Solitary confinement should be a rigid procedure that is constantly maintained under the scrutiny of an independent panel not influenced by the unit’s correctional hierarchy or command systems. It should be composed of five (5) individuals who are skilled and trained with extensive backgrounds in the areas of due process, medical care, mental health standards , operational security and internal affairs experience. The final review for approval or disapproval would rest with the director of operational concerns in a centralized position. The process this oversight panel would implement would be two-folded. The first purpose is to review the justification for placement process documented of the prisoner to review the case and facts. This should be done no later than 60 days after initial placement to allow a time period of adjustment to consider behavioral adjustment recorded or misconduct reported. The second purpose of this five (5) member panel would be to review those “use of force” reports identified to be questionable and possible “excessive force” situations based on the considerations of physical evidence of injuries, hospitalization of prisoner, statements by the participants in the action, a psychological assessment of the prisoner and a review of the disciplinary history to establish patterns of behaviors that need housing adjustments. Even if these independent placement and activity reviews are random and taken at a percentage of events as they occurred, the mater of fact remains that employees and unit management are aware there are formal regulation oversight procedures in place to verify the reasons for placement, the justification for actions taken and the possible repercussions of behaviors contrary to policies and procedures giving the system legitimate tools to provide sound guidance for solitary confinement and its associated problems. It is highly likely that the number of placements inside these special units would be adjusted as more avenues are provided for prisoners to air their concerns creating a more balanced environment within such a restrictive concept.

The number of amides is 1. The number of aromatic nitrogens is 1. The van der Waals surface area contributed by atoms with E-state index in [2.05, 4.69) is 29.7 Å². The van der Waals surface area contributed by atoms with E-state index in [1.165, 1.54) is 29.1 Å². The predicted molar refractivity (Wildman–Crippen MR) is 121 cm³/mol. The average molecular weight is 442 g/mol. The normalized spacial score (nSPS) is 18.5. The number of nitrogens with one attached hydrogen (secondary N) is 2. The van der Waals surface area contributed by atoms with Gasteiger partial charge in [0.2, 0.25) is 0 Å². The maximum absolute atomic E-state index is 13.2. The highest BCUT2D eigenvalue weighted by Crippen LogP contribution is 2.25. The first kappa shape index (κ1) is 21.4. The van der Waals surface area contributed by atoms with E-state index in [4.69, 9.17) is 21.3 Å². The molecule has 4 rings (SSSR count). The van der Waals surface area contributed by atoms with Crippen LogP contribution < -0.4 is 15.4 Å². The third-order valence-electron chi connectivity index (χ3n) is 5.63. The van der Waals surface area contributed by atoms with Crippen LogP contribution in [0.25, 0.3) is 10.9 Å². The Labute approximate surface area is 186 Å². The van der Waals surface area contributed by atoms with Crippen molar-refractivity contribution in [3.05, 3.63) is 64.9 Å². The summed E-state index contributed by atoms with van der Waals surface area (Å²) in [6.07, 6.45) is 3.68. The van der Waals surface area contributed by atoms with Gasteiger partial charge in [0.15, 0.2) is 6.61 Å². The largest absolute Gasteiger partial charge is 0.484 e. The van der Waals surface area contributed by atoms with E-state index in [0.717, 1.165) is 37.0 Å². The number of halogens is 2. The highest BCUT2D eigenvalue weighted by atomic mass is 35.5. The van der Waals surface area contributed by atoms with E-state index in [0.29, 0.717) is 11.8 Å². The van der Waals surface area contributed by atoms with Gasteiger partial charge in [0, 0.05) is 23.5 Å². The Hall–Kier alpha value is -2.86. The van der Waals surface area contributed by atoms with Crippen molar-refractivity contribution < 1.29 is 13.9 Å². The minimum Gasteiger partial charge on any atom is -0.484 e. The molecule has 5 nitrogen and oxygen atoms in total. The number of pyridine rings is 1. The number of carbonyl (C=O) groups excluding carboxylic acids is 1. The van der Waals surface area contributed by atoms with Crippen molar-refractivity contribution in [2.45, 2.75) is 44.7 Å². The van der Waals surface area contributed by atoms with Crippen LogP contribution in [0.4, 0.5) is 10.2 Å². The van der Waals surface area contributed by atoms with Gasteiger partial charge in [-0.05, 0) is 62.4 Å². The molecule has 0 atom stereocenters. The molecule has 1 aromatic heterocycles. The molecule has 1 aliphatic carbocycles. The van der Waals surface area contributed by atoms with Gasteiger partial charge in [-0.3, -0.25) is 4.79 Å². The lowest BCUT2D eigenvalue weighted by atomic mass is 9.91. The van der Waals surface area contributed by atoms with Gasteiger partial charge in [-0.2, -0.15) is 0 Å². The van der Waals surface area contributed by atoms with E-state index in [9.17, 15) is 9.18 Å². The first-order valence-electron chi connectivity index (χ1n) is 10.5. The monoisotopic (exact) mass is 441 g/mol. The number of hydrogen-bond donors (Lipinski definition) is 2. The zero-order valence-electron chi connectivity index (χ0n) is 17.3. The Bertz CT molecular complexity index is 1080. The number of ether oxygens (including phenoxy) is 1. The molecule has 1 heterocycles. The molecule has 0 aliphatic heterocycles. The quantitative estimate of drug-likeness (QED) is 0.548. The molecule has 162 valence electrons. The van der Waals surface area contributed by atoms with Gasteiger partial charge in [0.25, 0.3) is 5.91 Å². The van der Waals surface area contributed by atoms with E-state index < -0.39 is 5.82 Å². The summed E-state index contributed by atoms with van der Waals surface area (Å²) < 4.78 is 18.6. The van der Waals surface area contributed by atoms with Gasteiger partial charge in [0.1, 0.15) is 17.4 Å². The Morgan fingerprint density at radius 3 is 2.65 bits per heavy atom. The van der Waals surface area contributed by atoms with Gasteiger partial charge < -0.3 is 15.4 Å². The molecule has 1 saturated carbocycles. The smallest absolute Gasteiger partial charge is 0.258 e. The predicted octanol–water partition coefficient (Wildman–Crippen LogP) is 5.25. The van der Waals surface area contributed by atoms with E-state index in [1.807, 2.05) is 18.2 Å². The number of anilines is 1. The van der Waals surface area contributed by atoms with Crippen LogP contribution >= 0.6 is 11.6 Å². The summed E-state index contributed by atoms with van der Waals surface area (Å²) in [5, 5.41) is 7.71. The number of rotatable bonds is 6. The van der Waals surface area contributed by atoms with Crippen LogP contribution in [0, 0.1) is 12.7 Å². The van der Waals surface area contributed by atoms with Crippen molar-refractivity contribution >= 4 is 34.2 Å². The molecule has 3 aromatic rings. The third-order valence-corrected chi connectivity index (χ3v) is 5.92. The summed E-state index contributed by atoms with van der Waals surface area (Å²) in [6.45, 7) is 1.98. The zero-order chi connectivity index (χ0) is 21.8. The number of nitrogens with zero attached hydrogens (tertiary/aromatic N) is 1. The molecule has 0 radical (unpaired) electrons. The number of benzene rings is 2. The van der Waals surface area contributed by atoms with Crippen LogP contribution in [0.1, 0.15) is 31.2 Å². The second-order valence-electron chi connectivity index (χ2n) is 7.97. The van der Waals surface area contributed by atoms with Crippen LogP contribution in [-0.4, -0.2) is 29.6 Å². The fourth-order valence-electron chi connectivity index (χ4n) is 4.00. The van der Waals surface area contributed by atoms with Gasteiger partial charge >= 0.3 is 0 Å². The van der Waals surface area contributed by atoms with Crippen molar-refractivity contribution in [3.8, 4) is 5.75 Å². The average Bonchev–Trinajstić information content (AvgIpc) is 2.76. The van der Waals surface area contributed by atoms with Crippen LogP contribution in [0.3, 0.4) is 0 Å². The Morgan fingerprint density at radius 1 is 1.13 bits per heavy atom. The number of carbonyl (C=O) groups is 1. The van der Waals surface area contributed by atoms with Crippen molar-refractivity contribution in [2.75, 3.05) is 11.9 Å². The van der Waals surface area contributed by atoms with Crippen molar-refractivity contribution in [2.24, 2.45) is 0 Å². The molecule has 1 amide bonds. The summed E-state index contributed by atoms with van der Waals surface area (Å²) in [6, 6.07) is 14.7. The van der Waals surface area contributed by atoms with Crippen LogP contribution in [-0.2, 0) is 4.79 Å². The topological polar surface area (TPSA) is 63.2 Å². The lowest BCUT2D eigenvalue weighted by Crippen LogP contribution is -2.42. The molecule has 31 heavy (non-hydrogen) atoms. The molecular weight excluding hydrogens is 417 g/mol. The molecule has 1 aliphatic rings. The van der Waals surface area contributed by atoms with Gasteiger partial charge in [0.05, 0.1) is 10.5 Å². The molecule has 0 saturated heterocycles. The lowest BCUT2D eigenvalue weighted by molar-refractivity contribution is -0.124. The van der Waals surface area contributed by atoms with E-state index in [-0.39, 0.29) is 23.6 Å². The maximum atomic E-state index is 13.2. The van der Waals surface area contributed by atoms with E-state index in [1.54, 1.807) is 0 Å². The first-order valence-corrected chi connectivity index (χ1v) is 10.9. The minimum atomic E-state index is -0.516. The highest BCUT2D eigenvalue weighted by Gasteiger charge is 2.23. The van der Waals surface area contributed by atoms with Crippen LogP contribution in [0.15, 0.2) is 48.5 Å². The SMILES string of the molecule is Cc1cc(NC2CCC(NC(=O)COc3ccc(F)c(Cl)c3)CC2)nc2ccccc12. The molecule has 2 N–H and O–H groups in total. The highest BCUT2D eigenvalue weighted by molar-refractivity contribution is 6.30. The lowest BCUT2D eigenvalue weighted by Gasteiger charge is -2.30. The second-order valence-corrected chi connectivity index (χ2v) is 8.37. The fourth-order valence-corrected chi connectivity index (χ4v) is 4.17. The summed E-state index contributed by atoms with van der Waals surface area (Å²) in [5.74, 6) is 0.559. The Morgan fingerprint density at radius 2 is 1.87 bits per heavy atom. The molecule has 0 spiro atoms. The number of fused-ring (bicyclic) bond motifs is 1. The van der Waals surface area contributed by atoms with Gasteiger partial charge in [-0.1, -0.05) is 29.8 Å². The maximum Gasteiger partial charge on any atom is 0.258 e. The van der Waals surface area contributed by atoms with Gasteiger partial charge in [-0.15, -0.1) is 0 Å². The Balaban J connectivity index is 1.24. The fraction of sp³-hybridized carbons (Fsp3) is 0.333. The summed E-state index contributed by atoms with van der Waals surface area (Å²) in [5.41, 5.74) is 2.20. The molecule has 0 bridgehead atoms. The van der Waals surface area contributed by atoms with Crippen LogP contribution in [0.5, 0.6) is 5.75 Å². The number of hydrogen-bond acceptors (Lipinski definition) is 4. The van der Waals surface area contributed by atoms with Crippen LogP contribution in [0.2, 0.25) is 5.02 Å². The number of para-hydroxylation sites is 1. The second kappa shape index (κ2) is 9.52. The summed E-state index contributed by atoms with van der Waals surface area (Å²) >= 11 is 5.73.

• This is an extremely important recognition of the use of long term isolation as a form of torture. To think that we use it for our most seriously mentally ill is almost impossible to fathom. America is better than this.

  • Joshlyn

    so glad to hear some one els say it dose not mater what you call it it still all means the same thing solitary i ben saying that forever now so glad to hear the un say that and yes seclueson used in schools is or prisons seclueson is just a nuther word for solitary bout time they see that may thare be light in the darknes of justice